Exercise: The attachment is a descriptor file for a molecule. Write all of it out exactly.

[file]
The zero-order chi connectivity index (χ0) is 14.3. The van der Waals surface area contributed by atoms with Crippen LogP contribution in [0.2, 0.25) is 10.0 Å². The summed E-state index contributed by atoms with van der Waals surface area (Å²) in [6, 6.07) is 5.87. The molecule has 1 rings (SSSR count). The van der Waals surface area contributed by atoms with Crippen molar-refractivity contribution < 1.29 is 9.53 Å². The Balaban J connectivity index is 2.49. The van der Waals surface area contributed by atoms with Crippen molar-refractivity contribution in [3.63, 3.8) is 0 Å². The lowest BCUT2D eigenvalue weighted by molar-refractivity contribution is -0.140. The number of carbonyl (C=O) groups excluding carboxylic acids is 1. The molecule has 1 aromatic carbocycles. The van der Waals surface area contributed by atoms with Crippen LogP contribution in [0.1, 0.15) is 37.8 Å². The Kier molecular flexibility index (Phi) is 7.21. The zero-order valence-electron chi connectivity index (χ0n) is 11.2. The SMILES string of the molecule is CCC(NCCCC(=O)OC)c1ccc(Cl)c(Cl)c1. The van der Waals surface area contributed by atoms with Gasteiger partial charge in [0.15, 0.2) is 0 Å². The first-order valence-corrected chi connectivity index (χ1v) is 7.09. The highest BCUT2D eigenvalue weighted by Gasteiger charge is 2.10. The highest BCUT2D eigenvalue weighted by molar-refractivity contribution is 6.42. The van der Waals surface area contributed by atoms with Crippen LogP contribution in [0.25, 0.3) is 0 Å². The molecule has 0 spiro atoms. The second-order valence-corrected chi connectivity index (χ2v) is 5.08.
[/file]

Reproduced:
The zero-order chi connectivity index (χ0) is 14.3. The van der Waals surface area contributed by atoms with Crippen LogP contribution in [0.2, 0.25) is 10.0 Å². The summed E-state index contributed by atoms with van der Waals surface area (Å²) in [6, 6.07) is 5.87. The molecule has 1 rings (SSSR count). The van der Waals surface area contributed by atoms with Crippen molar-refractivity contribution < 1.29 is 9.53 Å². The Balaban J connectivity index is 2.49. The van der Waals surface area contributed by atoms with Crippen molar-refractivity contribution in [3.63, 3.8) is 0 Å². The lowest BCUT2D eigenvalue weighted by molar-refractivity contribution is -0.140. The number of carbonyl (C=O) groups excluding carboxylic acids is 1. The molecule has 1 aromatic carbocycles. The van der Waals surface area contributed by atoms with Crippen LogP contribution in [0.1, 0.15) is 37.8 Å². The Kier molecular flexibility index (Phi) is 7.21. The zero-order valence-electron chi connectivity index (χ0n) is 11.2. The SMILES string of the molecule is CCC(NCCCC(=O)OC)c1ccc(Cl)c(Cl)c1. The van der Waals surface area contributed by atoms with Gasteiger partial charge in [0.15, 0.2) is 0 Å². The first-order valence-corrected chi connectivity index (χ1v) is 7.09. The highest BCUT2D eigenvalue weighted by Gasteiger charge is 2.10. The highest BCUT2D eigenvalue weighted by molar-refractivity contribution is 6.42. The van der Waals surface area contributed by atoms with Crippen LogP contribution in [0.25, 0.3) is 0 Å². The molecule has 0 spiro atoms. The second-order valence-corrected chi connectivity index (χ2v) is 5.08.